If you are looking to learn about how to investigate malware, chances are you’re already infected and under the gun to uncover the source and clean up the mess. Here are a few things to consider before you dig in.
- Do you have a time stamp of when the event took place? Do you know what end system(s) are involved? Answers to these questions are important because many times we can look for applications on the machine that were installed just prior to the event. To learn how to run a search like this on an end system, read this post on Cyber Attack Incident Response
- As the post above points out, usually it is best to observe behaviors before trying to cleanse the system. Rather than unplugging the box from the network, sometimes it is best to remove the end user. How does the machine behave when no one is using it? What addresses does it reach out to? You may need to shut down applications like Skype, Outlook, web browsers, RSS feeds, etc. Also check auto start and shut down those applications as well. Then it is time to observe two things: processes and traffic.
- Process Monitoring: a good application performance monitoring solution can gather system details and trend them over long periods of time
- Traffic Monitoring: We may also want to monitor the traffic generated by the above processes. Strange communication behaviors (e.g. sending data to an Internet host) could be a tell tale sign of an infection in disguise as a legitimate app. Watching who an infected machine communicates with may provide additional insight into other machines that might be infected with similar malware.
- When it is all over, document the incident. How it was reported, investigated and certainly the steps to successful extraction. Steps the company can take to avoid a similar incident in the future should be outlined.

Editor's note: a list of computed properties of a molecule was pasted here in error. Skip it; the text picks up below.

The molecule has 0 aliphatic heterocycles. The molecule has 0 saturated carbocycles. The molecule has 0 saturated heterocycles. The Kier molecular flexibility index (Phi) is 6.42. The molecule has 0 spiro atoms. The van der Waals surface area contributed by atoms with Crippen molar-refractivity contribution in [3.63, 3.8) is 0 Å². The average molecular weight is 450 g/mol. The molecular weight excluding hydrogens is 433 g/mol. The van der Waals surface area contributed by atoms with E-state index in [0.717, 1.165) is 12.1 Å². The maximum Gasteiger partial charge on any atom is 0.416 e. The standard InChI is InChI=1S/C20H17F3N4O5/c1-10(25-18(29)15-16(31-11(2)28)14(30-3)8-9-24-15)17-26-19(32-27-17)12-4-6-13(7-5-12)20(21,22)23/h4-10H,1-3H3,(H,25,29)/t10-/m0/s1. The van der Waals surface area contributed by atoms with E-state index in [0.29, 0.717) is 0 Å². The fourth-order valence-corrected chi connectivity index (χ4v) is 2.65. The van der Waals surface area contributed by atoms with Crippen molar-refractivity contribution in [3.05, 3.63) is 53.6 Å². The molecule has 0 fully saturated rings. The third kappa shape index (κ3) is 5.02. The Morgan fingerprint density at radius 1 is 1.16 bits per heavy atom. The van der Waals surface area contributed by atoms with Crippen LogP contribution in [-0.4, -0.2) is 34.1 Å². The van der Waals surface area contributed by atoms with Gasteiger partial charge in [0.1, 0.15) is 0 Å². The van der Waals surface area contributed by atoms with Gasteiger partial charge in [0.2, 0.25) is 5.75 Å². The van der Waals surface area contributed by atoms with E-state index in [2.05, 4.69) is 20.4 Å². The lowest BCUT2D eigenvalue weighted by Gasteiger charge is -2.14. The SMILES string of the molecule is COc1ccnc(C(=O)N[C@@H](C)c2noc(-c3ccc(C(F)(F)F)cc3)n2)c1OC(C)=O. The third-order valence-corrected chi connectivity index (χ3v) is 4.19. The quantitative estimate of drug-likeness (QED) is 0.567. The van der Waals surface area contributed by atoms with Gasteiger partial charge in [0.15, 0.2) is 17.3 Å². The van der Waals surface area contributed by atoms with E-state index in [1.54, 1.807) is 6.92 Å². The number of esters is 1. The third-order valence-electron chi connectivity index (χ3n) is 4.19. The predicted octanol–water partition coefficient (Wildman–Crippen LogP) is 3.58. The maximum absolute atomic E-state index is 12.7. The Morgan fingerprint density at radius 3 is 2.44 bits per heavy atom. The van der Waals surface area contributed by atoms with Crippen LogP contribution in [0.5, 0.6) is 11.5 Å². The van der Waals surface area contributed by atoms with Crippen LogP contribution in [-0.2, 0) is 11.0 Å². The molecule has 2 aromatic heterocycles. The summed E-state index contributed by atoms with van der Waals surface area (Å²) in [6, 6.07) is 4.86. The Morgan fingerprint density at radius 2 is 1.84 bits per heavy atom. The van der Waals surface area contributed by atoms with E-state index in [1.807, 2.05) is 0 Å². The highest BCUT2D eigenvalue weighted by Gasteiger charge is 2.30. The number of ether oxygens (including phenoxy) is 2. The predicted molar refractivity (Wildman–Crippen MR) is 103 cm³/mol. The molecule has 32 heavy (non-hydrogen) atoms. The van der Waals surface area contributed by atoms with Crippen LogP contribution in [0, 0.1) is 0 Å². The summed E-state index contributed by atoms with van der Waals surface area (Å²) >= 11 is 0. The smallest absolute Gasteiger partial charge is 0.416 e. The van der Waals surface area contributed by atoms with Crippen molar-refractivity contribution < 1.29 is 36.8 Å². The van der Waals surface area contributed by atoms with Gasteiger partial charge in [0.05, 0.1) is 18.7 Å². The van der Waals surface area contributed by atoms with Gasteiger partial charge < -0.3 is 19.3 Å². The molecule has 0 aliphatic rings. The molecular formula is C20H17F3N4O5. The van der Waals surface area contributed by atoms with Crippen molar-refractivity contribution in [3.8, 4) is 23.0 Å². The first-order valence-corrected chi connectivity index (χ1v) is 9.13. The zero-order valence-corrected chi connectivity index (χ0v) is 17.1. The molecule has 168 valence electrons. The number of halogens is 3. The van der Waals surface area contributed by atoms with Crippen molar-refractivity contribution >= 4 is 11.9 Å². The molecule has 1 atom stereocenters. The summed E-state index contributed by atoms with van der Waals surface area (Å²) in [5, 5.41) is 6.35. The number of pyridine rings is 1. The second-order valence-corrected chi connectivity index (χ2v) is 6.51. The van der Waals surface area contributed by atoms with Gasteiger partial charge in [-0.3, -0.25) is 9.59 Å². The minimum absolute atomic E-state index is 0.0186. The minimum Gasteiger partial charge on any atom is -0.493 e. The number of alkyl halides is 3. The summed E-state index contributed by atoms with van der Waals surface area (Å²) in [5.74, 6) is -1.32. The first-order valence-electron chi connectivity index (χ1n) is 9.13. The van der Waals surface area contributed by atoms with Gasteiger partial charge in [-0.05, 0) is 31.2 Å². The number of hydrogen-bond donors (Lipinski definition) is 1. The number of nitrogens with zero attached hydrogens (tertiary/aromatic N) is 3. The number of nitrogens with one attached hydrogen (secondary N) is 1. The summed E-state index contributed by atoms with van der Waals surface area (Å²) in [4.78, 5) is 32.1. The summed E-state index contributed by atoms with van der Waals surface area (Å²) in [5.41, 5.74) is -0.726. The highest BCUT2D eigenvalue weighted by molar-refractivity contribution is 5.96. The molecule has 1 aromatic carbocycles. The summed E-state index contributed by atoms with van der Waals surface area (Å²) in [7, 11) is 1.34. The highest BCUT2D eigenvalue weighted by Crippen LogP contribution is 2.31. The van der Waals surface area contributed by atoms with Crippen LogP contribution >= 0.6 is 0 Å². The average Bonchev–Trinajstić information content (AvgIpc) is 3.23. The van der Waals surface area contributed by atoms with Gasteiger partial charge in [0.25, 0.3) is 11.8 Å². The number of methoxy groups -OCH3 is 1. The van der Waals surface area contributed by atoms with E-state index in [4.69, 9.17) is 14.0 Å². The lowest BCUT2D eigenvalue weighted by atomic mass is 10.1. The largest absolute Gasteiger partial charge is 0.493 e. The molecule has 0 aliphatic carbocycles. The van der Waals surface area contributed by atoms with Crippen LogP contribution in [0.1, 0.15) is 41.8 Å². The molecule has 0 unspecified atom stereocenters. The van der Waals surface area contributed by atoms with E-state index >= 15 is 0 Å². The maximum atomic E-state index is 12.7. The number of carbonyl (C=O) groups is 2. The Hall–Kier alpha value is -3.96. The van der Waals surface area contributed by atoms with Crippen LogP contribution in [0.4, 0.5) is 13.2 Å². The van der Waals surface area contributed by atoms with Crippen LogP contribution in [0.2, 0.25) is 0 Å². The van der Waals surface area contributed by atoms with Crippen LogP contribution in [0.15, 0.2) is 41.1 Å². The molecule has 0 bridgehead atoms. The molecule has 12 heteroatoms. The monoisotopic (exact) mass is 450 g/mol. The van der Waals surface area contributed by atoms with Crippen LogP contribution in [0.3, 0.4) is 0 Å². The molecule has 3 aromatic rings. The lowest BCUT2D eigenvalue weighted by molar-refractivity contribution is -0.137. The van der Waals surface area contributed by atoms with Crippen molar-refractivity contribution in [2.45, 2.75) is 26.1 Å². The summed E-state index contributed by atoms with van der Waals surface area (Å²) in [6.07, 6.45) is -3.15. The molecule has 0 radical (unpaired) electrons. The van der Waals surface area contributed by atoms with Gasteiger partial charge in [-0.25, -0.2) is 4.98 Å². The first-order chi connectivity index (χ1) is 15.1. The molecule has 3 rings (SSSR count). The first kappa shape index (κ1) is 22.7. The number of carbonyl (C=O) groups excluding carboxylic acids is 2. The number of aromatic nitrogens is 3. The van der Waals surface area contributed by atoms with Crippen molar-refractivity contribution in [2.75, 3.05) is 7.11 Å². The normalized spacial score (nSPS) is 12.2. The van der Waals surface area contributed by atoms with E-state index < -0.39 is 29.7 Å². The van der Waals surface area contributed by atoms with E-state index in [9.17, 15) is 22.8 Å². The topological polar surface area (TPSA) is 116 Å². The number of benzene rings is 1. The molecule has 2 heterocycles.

All of the above are great if you have the infected system in your clutches but, what if you only have an IP address? How do you find the system? Answer: Make sure you are collecting flow data. This video on How to investigate Malware should provide you with some insight.
Ideally, you found this post because you are looking to become proactive as most security professionals agree that as sure as shoplifters will continue visiting department stores, malware will repeatedly make it onto your network.
When a firewall, IDS, router, or mail server reports an abnormal behavior from a specific host, your incident response system provides the context on the event and allows the security team to answer questions such as:
- Where did the event take place?
- When did the incident first begin?
- What is the host’s behavior profile?
- Which specific user was involved?
- Why wasn’t this issue reported by my IDS/IPS?
- Were multiple devices compromised?
Make sure your security team can rely on the incident response system for fast answers to these questions.